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Chairman Buckley Schedules Hasty SB 8 Vote for Public Ed Committee

On very short notice and with no formal hearing, House Public Education Committee Chairman Brad Buckley has reportedly scheduled a vote Wednesday on voucher-enabling legislation, a committee substitute for Senate Bill 8. The voucher portion of the legislation starts on page 50. 

As of this writing, there is not even a House Public Education Committee meeting set for Wednesday. This is an extremely unorthodox approach to moving legislation through the Legislature, to say the least. There appear to be billions of dollars in sweeteners added in order to gain the necessary votes to move it out of committee and to lubricate its passage in the House.

The voucher program appears to be an Educational Savings Account (ESA) for special education students who are “economically disadvantaged,” or students who attend a “D” or below school. 

The short-circuiting of normal House procedures creates an unsavory image of a back-room deal making and sets up a situation ripe for a point of order in the House. 

The Quorum Report said the committee substitute “appears to be a mashup of various voucher proposals that have been floated so far. ‘It’s worse than the way it came out of the Senate,” said one longtime public school advocate.'”

This is a developing story.

Nick Anderson
Nick Anderson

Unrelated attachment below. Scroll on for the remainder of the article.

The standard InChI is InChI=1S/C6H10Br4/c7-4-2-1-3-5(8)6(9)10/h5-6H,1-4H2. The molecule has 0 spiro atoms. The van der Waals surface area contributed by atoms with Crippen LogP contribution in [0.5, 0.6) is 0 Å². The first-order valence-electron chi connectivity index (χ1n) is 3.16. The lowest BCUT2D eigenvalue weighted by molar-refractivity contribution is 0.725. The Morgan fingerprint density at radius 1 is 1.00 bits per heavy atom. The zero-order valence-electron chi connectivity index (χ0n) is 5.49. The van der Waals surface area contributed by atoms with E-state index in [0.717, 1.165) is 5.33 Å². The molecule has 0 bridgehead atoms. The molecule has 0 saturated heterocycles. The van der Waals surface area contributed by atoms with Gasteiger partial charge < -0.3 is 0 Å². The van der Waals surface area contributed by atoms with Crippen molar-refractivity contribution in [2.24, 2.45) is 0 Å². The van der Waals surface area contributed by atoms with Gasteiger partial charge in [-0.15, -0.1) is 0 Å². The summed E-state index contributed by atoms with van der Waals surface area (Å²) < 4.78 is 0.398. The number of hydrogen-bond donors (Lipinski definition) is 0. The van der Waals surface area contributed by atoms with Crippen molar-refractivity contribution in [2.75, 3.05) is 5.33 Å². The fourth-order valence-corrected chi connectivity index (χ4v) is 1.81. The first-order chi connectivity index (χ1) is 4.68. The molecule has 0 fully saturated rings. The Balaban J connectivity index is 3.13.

Writer, editor, photographer and editorial cartoonist Nick Anderson has joined the Reform Austin newsroom, where he will employ the artistic skill and political insights that earned a Pulitzer Prize to drive coverage of Texas government. As managing editor, Anderson is responsible for guiding Reform Austin’s efforts to give readers the unfiltered facts they need to hold Texas leaders accountable. Anderson’s original cartoons will be a regular feature on RA News. “Reform Austin readers understand the consequences of electing politicians who use ideological agendas to divide us, when they should be doing the hard work necessary to make our state government work for everyone,” Anderson said. “As a veteran journalist, I’m excited about Reform Austin’s potential to re-focus conversations on the issues that matter to common-sense Texans – like protecting our neighborhoods from increasingly common disasters, healthcare, just to name a few.” Anderson worked for the Houston Chronicle, the largest newspaper in Texas, from 2006 until 2017. In addition to the Pulitzer, Anderson earned the Society of Professional Journalists’ Sigma Delta Chi Award. He’s also a two-time winner of Columbia College’s Fischetti Award, and the National Press Foundation’s Berryman Award. Anderson’s cartoons have been published in Newsweek, the New York Times, the Washington Post, USA Today, the Chicago Tribune and other papers. In 2005, Anderson won the Pulitzer Prize for Editorial Cartooning while working for the Courier-Journal in Louisville, Kentucky. The judges complimented his “unusual graphic style that produced extraordinarily thoughtful and powerful messages.”


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